the turf and receded to the periphery, in readiness
to perform hopefully less ignoble tasks. Giggling
people gathered again, thanking God for small mercies
that spared them and their clothes.

No such felicity came to their rescue though
when the cow flared its tail, voiding its waters.
A devout man swooped down cupping his hands
in the nick of time, to sprinkle the holy water
on the unsuspecting crowd. Baring concealed emotions
the faithful squirmed and the fool smiled.

The cow and calf now earned a large basket
of the choicest fodder. On the fringes, stray cattle
of unknown pedigree, waited their turn.
Before tempers frayed, the dutiful servant
turned them away, nudging them gently
back to where they belonged, by birth.

The clearance was required, as the phone rang
to confirm that the family’s guru was finished
with his morning ablutions, and was on his way.
Red carpets rolled out, on expectant air
gentle whispers rode. The shehnai players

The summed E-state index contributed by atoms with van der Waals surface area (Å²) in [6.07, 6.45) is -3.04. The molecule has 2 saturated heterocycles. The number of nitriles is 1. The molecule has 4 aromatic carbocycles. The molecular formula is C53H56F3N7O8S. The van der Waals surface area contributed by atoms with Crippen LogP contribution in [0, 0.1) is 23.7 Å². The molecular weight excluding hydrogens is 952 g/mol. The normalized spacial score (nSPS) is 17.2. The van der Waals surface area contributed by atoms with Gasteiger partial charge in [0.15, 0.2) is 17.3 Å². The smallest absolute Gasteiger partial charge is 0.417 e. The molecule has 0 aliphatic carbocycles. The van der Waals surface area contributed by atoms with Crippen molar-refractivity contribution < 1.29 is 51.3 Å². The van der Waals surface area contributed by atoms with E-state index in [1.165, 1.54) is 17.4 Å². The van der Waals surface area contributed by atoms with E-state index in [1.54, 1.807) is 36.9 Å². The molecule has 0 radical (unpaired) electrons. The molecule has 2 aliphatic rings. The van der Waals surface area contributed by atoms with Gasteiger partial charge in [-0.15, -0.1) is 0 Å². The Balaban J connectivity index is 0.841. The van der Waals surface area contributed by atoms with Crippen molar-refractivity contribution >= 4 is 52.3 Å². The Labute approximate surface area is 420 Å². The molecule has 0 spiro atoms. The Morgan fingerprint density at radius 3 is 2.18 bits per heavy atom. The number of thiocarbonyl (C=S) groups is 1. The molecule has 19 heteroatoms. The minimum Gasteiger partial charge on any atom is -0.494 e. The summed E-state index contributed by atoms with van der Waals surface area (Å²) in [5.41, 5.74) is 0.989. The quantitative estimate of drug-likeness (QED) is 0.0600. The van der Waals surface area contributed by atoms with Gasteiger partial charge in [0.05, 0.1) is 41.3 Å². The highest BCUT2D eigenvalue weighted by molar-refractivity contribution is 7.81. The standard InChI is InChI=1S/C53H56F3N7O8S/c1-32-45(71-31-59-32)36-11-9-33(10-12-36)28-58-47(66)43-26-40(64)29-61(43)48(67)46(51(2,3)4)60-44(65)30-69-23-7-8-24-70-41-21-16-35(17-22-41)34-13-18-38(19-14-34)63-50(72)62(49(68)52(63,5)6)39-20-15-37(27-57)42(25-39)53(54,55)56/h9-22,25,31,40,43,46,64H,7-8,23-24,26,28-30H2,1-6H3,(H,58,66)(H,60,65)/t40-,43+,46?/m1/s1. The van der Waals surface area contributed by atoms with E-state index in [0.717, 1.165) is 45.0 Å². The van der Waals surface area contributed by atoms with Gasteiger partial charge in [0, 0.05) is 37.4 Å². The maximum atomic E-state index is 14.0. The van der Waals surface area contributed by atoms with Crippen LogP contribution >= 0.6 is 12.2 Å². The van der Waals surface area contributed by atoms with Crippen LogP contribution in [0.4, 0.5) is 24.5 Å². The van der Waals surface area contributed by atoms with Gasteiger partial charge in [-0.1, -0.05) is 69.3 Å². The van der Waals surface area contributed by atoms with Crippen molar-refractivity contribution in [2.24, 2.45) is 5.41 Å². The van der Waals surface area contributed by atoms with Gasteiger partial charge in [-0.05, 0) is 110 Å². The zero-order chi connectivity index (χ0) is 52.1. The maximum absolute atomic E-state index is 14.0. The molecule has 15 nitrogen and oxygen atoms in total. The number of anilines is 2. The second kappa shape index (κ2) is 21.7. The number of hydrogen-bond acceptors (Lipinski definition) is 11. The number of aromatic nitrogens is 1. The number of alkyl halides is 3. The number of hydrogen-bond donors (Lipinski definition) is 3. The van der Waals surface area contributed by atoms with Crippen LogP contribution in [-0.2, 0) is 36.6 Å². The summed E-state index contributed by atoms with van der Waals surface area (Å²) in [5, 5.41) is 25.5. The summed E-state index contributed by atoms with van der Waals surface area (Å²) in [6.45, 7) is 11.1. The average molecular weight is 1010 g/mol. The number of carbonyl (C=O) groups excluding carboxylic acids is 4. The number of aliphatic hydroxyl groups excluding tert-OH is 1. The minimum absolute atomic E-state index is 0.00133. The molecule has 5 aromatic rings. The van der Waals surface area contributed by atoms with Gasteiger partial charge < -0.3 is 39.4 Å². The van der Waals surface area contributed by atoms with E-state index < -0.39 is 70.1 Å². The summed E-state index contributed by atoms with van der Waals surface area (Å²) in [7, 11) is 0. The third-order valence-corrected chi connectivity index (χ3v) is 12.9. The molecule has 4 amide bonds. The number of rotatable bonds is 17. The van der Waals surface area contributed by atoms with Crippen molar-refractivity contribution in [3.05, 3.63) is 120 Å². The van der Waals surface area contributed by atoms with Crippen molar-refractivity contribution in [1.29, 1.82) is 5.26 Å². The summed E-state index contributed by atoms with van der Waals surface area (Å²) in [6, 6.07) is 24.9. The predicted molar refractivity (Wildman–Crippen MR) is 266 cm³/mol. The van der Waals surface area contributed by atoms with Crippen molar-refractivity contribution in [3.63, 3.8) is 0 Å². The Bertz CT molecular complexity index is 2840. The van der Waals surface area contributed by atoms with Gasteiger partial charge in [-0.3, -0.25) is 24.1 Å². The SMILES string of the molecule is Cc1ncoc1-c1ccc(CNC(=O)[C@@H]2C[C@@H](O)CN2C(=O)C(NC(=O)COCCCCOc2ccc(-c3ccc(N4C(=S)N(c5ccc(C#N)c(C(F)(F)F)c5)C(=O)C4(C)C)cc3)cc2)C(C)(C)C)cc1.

and the drummers, were busy once again.

People who had earlier ringed the cow
in unruly fashion, touching and stroking
fondness having overcome bewilderment
now prepared to welcome the god-man
making way, standing in parallel lines, folding
hands, confusing affectation with affection.

Heads bowed amid drooping shoulders:
some overcome by humility, some by deference
others simply weighed down by conformity.
The imminent arrival of the guru shrunk
the faithful and the fool, who rubbed
shoulders, jostling for space in equal measure.

The guru came in a luxury car
with his wife and son in tow.
The patriarch and his wife bent
their rickety backs, to wash the guru’s feet
and reverentially sprinkled the water
on their own heads, and those of the onlookers.

Kumkum shone on the guru’s wife
the son bedaubed with sandal paste
garlands of flowers sewn with silver thread
rose-water, sprinkled from the upturned trunk
of a silver elephant, and an aarti completed
the trappings of the ritual welcome.

Seated on maroon-coloured velvet cushions
on ornate chairs with back-rests fringed
by gold-plated floral patterns
the guru and his wife smiled
beatifically, casting approving glances
at the arrangements, and at each other

A dhoti set and a Kancheepuram sari
both made of finest silk were presented
unfolded sufficiently to elicit appreciation.